Who Does Sarah Palin Think She Is??
by Andy Adams on August 14, 2009 at 10:30 AM
Who does that Sarah Palin think she is? Have you heard her comments on health care reform lately?
Here she is suggesting that a pain pill could be just as effective as an operation for a pacemaker.
Seriously? I guess that's Alaska medicine for you!
Allergies? Your doctor is going to confuse allergies for a tonsilectomy? What is she talking about? Does anyone believe this?
Finally, her comment just last week about doctors' preferred treatment of diabetes: not treating the diabetes itself in order to make more money waiting for diabetic patients to need amputations. So I guess an ounce of prevention no longer equals a pound of cure?
Where is the mainstream media on this? Why aren't they calling her out on these blatant misrepresentations? Where is Sarah Palin's medical degree? Who does she think she is?
In case you have not figured it out yet, the above was sarcasm. President Obama actually made those statements. Sarah Palin has commented on the health care reform Sec. 1233 calling its provisions for "end of life" counseling "death panels." This characterization brought howls of derision from the mainstream media and many commentators even on the right.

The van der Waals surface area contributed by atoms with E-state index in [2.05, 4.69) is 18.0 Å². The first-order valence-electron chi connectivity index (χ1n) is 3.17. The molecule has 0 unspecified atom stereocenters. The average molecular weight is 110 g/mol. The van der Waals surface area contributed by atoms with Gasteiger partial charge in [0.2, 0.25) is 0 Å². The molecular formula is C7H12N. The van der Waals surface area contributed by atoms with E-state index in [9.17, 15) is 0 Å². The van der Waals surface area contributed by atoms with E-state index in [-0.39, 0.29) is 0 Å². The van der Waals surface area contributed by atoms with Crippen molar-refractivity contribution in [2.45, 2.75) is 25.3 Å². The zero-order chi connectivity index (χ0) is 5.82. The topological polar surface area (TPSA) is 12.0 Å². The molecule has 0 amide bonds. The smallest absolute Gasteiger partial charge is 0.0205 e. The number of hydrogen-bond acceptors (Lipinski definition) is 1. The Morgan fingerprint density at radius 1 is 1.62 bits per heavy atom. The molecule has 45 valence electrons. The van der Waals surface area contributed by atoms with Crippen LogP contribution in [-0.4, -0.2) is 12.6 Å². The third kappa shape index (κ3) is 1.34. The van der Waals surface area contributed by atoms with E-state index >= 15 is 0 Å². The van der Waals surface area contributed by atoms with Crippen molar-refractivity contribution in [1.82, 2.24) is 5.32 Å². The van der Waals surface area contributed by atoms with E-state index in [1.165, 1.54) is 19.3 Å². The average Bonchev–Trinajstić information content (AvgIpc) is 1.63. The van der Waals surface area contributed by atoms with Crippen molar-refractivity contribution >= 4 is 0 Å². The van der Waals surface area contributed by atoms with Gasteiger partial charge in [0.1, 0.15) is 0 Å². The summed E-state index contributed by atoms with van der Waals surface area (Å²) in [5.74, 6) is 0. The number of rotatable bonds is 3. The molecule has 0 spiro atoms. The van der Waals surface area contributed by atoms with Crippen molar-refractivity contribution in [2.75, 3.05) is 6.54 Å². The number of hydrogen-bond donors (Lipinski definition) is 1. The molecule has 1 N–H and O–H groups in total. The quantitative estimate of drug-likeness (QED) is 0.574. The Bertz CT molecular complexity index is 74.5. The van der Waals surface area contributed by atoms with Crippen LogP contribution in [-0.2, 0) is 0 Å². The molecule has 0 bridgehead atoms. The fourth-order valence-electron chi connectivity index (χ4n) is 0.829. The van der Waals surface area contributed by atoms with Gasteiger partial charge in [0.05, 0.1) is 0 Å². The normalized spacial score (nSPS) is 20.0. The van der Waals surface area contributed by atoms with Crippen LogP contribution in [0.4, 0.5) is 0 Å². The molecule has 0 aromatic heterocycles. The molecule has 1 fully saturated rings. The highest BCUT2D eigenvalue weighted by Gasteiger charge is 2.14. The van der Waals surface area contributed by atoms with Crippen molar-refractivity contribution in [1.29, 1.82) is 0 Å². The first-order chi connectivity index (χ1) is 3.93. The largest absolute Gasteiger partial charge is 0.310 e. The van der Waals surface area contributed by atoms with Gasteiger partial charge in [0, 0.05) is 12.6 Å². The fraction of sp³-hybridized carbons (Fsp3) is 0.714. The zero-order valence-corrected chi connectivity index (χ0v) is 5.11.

Yet, as Palin herself points out in her recent facebook post, she is not the only one concerned about where these "end of life" (uh, that's called "death" right?) counseling sessions could lead. Palin notes:
As Charles Lane notes in the Washington Post, Section 1233 “addresses compassionate goals in disconcerting proximity to fiscal ones.... If it’s all about obviating suffering, emotional or physical, what’s it doing in a measure to 'bend the curve' on health-care costs?"
As Lane also points out:
Though not mandatory, as some on the right have claimed, the consultations envisioned in Section 1233 aren’t quite “purely voluntary,” as Rep. Sander M. Levin (D-Mich.) asserts. To me, “purely voluntary” means “not unless the patient requests one.” Section 1233, however, lets doctors initiate the chat and gives them an incentive -- money -- to do so. Indeed, that’s an incentive to insist.
Patients may refuse without penalty, but many will bow to white-coated authority. Once they’re in the meeting, the bill does permit “formulation” of a plug-pulling order right then and there. So when Rep. Earl Blumenauer (D-Ore.) denies that Section 1233 would “place senior citizens in situations where they feel pressured to sign end-of-life directives that they would not otherwise sign,” I don’t think he’s being realistic.
But, I am sure this is NOT what the President intends, right? Government programs never have unintended consequences do they? Sarah Palin is such a fool! Meanwhile, our President continues to freely share his ignorance of medical protocol and procedure at the expense of doctors.
It is a strange world we live in.